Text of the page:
Reference : Multi-Months Cycles Observed in Climatic Data
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Physical, chemical, mathematical & earth Sciences : Earth sciences & physical geography
Multi-Months Cycles Observed in Climatic Data
Nicolay, Samuel mailto [Université de Liège - ULiège > Département de mathématique > Analyse - Analyse fonctionnelle - Ondelettes >]
Mabille, Georges mailto [Université de Liège - ULiège > Architecture Site Saint-Luc > Architecture Site Saint-Luc - Département de géographie >]
Fettweis, Xavier mailto [Université de Liège - ULiège > Département de géographie > Topoclimatologie >]
Erpicum, Michel mailto [Université de Liège - ULiège > Département de géographie > Topoclimatologie >]
Climate Change and Variability
Simard, Suzanne
[en] temperature data ; cycles ; wavelets
[en] Climatic variations happen at all time scales and since the origins of these variations are usually of very complex nature, climatic signals are indeed chaotic data. The identification of the cycles induced by the natural climatic variability is therefore a knotty problem, yet the knowing of these cycles is crucial to better understand and explain the climate (with interests for weather forecasting and climate change projections). Due to the non-stationary nature of the climatic time series, the simplest Fourier-based methods are inefficient for such applications (see e.g. Titchmarsh (1948)). This maybe explains why so few systematic spectral studies have been performed on the numerous datasets allowing to describe some aspects of the climate variability (e.g. climatic indices, temperature data). However, some recent studies (e.g. Matyasovszky (2009); Paluš & Novotná (2006)) show the existence of multi-year cycles in some specific climatic data. This shows that the emergence of new tools issued from signal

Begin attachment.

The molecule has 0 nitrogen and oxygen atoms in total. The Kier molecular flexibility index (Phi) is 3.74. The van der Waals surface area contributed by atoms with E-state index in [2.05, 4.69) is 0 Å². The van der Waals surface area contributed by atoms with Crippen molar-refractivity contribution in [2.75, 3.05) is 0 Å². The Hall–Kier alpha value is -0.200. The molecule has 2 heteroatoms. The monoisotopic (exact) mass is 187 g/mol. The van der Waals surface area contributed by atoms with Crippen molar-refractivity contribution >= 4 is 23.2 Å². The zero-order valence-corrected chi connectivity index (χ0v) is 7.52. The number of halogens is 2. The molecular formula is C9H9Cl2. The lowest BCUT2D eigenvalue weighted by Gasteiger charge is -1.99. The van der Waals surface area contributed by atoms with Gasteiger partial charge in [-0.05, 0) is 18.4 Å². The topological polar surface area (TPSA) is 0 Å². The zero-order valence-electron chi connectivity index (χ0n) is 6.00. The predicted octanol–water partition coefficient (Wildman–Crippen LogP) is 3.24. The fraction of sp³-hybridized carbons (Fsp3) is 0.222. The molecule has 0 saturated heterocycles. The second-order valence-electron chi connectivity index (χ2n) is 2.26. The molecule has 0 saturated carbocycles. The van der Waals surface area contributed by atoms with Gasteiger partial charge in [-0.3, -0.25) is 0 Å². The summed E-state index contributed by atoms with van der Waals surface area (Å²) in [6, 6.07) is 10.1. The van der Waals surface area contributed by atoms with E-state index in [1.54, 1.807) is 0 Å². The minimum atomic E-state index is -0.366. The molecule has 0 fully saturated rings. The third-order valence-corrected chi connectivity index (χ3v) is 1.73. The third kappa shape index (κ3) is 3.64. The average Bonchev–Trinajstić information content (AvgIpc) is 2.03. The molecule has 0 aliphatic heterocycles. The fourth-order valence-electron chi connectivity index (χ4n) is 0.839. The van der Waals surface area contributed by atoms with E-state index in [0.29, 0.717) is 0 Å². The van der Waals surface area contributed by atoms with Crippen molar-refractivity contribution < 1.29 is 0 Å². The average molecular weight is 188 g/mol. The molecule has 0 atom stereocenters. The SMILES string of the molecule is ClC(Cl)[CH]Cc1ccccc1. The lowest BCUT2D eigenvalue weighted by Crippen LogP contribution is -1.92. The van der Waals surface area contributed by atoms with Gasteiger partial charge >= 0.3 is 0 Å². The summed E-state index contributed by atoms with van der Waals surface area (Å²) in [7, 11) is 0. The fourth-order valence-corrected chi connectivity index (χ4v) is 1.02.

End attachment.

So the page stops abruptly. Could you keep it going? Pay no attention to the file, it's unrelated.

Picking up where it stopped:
analysis allows to extract sharper information from time series. Here, we use a wavelet-based methodology to detect cycles in air-surface temperatures obtained from worldwide weather stations, NCEP/NCAR reanalysis data, climatic indices and some paleoclimatic data. This technique reveals the existence of universal rhythms associated
with the periods of 30 and 43 months. However, these cycles do not affect the temperature of the globe uniformly. The regions under the influence of the AO/NAO indices are influenced by a 30 months period cycle, while the areas related to the ENSO index are affected by a 43 months period cycle; as expected, the corresponding indices display the same cycle. We next show that the observed periods are statistically relevant. Finally, we consider some mechanisms that could induce such cycles. This chapter is based on the results obtained in Mabille
& Nicolay (2009); Nicolay et al. (2009; 2010).

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